Part of the campaign involved driving thousands of public comments to an MPSC portal, where the comments were pushed through to Consumers Energy for them to read and review. These community comments proved to be vitally important for the cause. “We had a little over 4,000 public comments that went to Consumers Energy … through their [the MPSC’s] portal,” Courtney said. “We do feel that the community push and all those comments had a direct impact on the decision that Consumers was intending to make.” But this community action was not a one-group effort, Empower Michigan had a lot of support from the Urban Core Collective organization, one of their partners, as well as the Flint Rising organization, and many more. Without the work of these organizations in their own communities, Courtney expressed, the campaign may not have been as successful as it was.

What does this mean for the future of clean energy in Michigan?

Consumers wants to generate 90% of their electricity from clean sources by the year 2040, a bold claim that could inspire others to follow suit. The other major utility company in Michigan, DTE Energy, aims to achieve net-zero carbon emissions by the year 2050, but they will still have two coal-fired plants running at the end of 2022. DTE did announce that the Belle River plant will stop burning coal by 2028 – two years earlier than planned – and they anticipate retiring the Monroe plant, their largest coal-fired plant, by 2040. However, having such a large plant require some safety measures, it’s especially important to get a fire alarm system installation.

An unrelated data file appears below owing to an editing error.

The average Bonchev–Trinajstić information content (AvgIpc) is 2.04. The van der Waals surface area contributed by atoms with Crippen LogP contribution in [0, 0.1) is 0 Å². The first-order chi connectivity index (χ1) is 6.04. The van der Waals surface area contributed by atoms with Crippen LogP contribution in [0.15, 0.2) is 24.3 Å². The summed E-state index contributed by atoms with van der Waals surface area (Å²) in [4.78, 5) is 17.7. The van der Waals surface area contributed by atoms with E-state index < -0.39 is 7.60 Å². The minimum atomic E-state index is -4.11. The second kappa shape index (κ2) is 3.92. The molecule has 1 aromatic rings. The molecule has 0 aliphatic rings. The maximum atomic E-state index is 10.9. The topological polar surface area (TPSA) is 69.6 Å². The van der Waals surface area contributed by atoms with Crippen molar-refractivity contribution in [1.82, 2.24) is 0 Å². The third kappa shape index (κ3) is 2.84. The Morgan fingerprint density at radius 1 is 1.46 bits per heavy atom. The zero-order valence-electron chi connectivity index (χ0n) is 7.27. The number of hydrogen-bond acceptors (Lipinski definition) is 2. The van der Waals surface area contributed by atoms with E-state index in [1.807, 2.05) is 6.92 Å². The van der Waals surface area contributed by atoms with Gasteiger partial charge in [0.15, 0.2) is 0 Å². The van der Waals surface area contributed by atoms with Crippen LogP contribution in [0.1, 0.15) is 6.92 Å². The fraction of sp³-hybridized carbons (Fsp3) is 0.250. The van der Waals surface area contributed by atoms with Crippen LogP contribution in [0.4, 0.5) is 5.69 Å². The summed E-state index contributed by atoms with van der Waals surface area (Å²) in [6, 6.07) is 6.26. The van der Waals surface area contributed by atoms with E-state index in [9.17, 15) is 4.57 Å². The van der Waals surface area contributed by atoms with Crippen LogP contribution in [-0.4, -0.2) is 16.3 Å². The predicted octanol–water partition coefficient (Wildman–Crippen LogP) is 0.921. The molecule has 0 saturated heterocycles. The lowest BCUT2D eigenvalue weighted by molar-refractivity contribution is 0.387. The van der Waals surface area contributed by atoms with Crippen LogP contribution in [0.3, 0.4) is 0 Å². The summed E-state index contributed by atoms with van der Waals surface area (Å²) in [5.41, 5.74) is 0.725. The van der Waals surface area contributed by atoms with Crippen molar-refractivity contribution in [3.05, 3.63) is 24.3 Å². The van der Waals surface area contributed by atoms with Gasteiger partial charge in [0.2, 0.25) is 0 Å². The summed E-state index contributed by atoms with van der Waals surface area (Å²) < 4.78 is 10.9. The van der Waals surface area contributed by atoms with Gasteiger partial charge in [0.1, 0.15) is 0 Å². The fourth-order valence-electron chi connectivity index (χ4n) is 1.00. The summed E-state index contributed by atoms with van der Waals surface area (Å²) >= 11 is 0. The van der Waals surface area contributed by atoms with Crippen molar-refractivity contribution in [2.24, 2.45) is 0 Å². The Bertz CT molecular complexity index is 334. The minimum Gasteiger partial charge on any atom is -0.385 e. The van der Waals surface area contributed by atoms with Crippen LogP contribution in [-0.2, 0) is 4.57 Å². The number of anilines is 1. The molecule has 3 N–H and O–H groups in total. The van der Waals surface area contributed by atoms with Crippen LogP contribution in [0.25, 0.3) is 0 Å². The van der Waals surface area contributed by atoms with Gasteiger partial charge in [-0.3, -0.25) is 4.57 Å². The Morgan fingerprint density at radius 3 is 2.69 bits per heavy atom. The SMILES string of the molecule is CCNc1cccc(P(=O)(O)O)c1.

What does the Consumers IRP mean in terms of precedent and future community campaigns for renewable energy? Courtney told me, “It’s really kind of early to say what our next steps will be, but we have had some conversations as a leadership group related to engaging the community, different communities, about how they can go about pushing their utilities toward more renewable technologies sooner.” DTE will have another IRP coming up soon, they will file their next case with the MPSC by 09/01/2023, and there could be an opportunity for a campaign to shorten their current coal divestment timeline.

What will closing coal power plants do for the environment?